ATLANTA -- What Democrats in Georgia call “voter suppression” is what Republicans call election integrity. While it’s become an issue in the governor’s race, it has been contentious for years.

When Democrats have organized efforts to register new voters, they’ve gotten some resistance from Georgia Secretary of State Brian Kemp. His office has rejected applicants whose names or addresses don’t check out. And when voters go to the polls, they have to show an ID.

Democrats have described that as voter suppression. But they’re rooted in laws enacted at the Capitol and upheld by the courts. And Kemp, running for Governor, dismisses it.

"They’re talking about all this suppression and all this ridiculous stuff," Kemp said Monday. "We have more people on the rolls than we’ve ever had, seven and a half million people. One million more than when I took office. Minority participation is up."

But some Republicans have all but admitted that voter ID laws help Republicans win elections. Some of them are documented on YouTube.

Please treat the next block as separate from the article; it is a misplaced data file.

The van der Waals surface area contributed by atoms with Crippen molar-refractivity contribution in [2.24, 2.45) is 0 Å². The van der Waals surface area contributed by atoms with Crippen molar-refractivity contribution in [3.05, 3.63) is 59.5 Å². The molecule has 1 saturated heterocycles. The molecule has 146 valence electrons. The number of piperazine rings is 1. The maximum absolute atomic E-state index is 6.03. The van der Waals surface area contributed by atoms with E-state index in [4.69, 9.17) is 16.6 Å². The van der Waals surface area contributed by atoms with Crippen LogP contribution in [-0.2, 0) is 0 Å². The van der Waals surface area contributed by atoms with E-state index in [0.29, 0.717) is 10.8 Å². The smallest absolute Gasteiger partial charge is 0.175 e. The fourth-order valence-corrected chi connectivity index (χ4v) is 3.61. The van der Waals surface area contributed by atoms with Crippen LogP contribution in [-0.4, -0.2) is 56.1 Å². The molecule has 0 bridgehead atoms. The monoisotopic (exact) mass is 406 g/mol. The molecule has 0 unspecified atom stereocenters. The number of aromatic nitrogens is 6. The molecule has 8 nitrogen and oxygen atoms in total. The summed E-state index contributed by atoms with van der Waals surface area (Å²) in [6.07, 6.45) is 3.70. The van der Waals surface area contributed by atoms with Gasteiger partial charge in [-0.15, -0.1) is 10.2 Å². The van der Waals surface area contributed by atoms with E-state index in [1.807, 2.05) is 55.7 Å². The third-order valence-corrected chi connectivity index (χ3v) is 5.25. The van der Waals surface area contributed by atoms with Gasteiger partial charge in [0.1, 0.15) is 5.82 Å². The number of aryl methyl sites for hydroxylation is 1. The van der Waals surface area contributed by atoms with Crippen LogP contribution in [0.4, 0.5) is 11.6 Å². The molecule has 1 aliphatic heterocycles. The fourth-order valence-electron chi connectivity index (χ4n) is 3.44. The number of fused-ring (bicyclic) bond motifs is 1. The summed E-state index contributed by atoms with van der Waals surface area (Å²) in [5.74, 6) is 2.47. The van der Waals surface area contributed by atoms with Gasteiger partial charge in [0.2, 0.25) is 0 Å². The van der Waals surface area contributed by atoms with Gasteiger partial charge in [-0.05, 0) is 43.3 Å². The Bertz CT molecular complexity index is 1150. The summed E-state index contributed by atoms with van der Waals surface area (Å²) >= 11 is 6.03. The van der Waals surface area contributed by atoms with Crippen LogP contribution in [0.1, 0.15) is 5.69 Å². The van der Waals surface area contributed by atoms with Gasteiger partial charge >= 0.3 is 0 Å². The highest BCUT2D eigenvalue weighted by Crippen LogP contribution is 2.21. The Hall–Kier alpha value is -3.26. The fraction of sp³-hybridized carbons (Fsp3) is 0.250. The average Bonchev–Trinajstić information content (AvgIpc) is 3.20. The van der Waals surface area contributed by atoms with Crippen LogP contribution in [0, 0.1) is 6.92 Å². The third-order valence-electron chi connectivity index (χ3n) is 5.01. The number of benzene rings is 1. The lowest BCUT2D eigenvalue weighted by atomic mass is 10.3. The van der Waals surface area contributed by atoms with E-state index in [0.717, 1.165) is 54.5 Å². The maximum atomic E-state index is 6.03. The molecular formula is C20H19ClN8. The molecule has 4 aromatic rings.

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"Voter ID, which is gonna allow Gov. Romney to win the state of Pennsylvania. Done!" says a man identified as Pennsylvania House Republican leader Mike Turzai in a 2012 speech.

"We probably cut Obama by five percent, which was big. … I think voter ID probably helped a bit in that," says a man identified as Pennsylvania GOP chairman Mike Gleason in 2012.

It’s because Republican voters tend to be older, wealthier, whiter and more established than lower income and largely Democratic voters whose addresses may change more often. In public, Republicans say it’s about keeping voter rolls “clean.”

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Democrats say it’s about keeping their voters out.

"I’m concerned about people being afraid of voting because of voter suppression. Voter suppression isn’t just about blocking the vote. It’s about making people afraid of being able to cast a vote," said Democrat Stacey Abrams Tuesday, who is running for Governor against Kemp.

And Stacey Abrams has used that message to rally supporters to exercise a fundamental right she says is being threatened – even though state law is behind the rules that govern voting.